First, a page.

AB - Background The evidence base for digital interventions for physical and mental health, including severe and enduring mental health difficulties, is increasing. In a feasibility trial, web-based Enhanced Relapse Prevention (ERPonline) for bipolar disorder demonstrated high recruitment and retention rates. Relative to participants in the waitlist control group, those who received ERPonline showed increased monitoring for early warning signs of relapse and had developed more positive illness models.Objective To understand users’ motivations and barriers for taking part in an online/telephone-based trial, and for engagement with ERPonline.Methods Participants from the trial who had been allocated to receive ERPonline were purposively sampled to participate in telephone-based, in-depth qualitative interviews about their experiences. Interviews (n=19) were analysed using framework analysis to identify themes relevant to study aims.Findings Participants took part due to the convenient, flexible and rewarding aspects of the trial design, as well as a desire to improve the mental health of themselves and others. Barriers included extensive assessments, practical difficulties and mood. ERPonline was was generally considered to be accessible, relevant and straightforward, but there were individual preferences regarding design, content and who it was for. Several participants reported positive changes, but there was a sense that digital interventions should not replace routine care.Conclusions There are a number of barriers and facilitators to consider when evaluating and implementing digital interventions. Individual preferences and human contact were key factors for both trial design and engagement with an online intervention.Clinical implications Digital intervention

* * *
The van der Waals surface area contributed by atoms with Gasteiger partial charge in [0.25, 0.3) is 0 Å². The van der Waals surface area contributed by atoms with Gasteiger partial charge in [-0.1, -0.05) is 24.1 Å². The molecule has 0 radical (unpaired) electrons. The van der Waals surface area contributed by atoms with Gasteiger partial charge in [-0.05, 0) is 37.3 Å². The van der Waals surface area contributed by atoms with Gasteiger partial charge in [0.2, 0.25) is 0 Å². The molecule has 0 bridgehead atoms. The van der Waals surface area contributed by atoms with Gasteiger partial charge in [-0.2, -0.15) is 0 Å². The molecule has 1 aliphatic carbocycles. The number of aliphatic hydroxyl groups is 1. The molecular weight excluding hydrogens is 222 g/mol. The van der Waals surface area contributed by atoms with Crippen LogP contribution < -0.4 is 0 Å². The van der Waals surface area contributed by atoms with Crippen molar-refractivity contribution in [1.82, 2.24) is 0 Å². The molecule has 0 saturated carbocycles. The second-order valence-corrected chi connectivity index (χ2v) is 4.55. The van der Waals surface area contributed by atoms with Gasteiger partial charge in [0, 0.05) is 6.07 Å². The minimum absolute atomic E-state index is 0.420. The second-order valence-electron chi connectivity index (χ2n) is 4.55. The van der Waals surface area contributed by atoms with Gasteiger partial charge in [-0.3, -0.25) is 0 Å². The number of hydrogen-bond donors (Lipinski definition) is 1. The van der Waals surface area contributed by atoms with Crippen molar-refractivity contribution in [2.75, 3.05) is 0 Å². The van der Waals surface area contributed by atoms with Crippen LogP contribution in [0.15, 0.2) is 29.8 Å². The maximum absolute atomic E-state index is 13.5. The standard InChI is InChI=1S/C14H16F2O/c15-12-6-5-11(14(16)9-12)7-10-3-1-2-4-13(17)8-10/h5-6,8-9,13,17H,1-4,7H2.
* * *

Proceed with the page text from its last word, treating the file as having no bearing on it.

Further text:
U2 - 10.1136/eb-2017-102754

DO - 10.1136/eb-2017-102754

M3 - Journal article

VL - 20

SP - 133

EP - 139

JO - Evidence-Based Mental Health

JF - Evidence-Based Mental Health

SN - 1362-0347

IS - 4

ER -